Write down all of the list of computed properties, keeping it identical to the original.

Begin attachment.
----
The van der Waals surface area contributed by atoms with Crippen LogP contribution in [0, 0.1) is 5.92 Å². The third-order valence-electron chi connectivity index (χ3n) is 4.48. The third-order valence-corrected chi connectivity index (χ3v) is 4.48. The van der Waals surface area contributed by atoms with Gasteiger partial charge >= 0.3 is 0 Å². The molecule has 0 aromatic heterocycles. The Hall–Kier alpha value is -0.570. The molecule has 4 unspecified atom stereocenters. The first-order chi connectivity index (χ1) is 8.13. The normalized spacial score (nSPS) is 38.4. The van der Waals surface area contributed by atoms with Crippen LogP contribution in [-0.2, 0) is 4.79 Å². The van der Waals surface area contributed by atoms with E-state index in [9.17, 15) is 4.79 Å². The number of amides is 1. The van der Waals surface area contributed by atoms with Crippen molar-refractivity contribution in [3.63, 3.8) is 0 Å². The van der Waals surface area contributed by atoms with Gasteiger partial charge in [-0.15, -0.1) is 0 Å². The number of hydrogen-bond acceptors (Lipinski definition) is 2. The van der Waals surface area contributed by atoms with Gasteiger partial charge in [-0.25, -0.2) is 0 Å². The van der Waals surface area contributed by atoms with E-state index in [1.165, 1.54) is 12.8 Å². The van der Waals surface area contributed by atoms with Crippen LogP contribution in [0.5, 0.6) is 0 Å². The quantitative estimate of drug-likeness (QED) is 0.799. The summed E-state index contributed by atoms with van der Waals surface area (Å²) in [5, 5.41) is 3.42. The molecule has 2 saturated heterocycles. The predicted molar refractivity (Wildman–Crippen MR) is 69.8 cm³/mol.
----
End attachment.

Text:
The van der Waals surface area contributed by atoms with Crippen LogP contribution in [0, 0.1) is 5.92 Å². The third-order valence-electron chi connectivity index (χ3n) is 4.48. The third-order valence-corrected chi connectivity index (χ3v) is 4.48. The van der Waals surface area contributed by atoms with Gasteiger partial charge >= 0.3 is 0 Å². The molecule has 0 aromatic heterocycles. The Hall–Kier alpha value is -0.570. The molecule has 4 unspecified atom stereocenters. The first-order chi connectivity index (χ1) is 8.13. The normalized spacial score (nSPS) is 38.4. The van der Waals surface area contributed by atoms with Crippen LogP contribution in [-0.2, 0) is 4.79 Å². The van der Waals surface area contributed by atoms with E-state index in [9.17, 15) is 4.79 Å². The number of amides is 1. The van der Waals surface area contributed by atoms with Crippen molar-refractivity contribution in [3.63, 3.8) is 0 Å². The van der Waals surface area contributed by atoms with Gasteiger partial charge in [-0.15, -0.1) is 0 Å². The number of hydrogen-bond acceptors (Lipinski definition) is 2. The van der Waals surface area contributed by atoms with Gasteiger partial charge in [-0.25, -0.2) is 0 Å². The van der Waals surface area contributed by atoms with E-state index in [1.165, 1.54) is 12.8 Å². The van der Waals surface area contributed by atoms with Crippen LogP contribution in [0.5, 0.6) is 0 Å². The quantitative estimate of drug-likeness (QED) is 0.799. The summed E-state index contributed by atoms with van der Waals surface area (Å²) in [5, 5.41) is 3.42. The molecule has 2 saturated heterocycles. The predicted molar refractivity (Wildman–Crippen MR) is 69.8 cm³/mol.